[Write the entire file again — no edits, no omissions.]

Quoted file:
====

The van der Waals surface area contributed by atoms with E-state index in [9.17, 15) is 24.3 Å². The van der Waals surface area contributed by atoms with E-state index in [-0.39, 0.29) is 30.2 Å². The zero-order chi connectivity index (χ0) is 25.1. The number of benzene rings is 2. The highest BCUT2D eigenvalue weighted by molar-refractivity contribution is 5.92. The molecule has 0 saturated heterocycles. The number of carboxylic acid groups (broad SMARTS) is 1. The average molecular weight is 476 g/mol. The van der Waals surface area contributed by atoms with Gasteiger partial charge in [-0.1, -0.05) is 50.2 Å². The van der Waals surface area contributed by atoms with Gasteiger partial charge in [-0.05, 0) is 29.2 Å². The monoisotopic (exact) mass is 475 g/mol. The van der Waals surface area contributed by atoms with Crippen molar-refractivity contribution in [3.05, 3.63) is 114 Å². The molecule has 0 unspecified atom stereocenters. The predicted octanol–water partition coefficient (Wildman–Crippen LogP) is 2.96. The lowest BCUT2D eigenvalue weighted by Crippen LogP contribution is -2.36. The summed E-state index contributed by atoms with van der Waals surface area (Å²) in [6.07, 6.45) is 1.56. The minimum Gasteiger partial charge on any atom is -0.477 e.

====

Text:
The van der Waals surface area contributed by atoms with E-state index in [9.17, 15) is 24.3 Å². The van der Waals surface area contributed by atoms with E-state index in [-0.39, 0.29) is 30.2 Å². The zero-order chi connectivity index (χ0) is 25.1. The number of benzene rings is 2. The highest BCUT2D eigenvalue weighted by molar-refractivity contribution is 5.92. The molecule has 0 saturated heterocycles. The number of carboxylic acid groups (broad SMARTS) is 1. The average molecular weight is 476 g/mol. The van der Waals surface area contributed by atoms with Gasteiger partial charge in [-0.1, -0.05) is 50.2 Å². The van der Waals surface area contributed by atoms with Gasteiger partial charge in [-0.05, 0) is 29.2 Å². The monoisotopic (exact) mass is 475 g/mol. The van der Waals surface area contributed by atoms with Crippen molar-refractivity contribution in [3.05, 3.63) is 114 Å². The molecule has 0 unspecified atom stereocenters. The predicted octanol–water partition coefficient (Wildman–Crippen LogP) is 2.96. The lowest BCUT2D eigenvalue weighted by Crippen LogP contribution is -2.36. The summed E-state index contributed by atoms with van der Waals surface area (Å²) in [6.07, 6.45) is 1.56. The minimum Gasteiger partial charge on any atom is -0.477 e.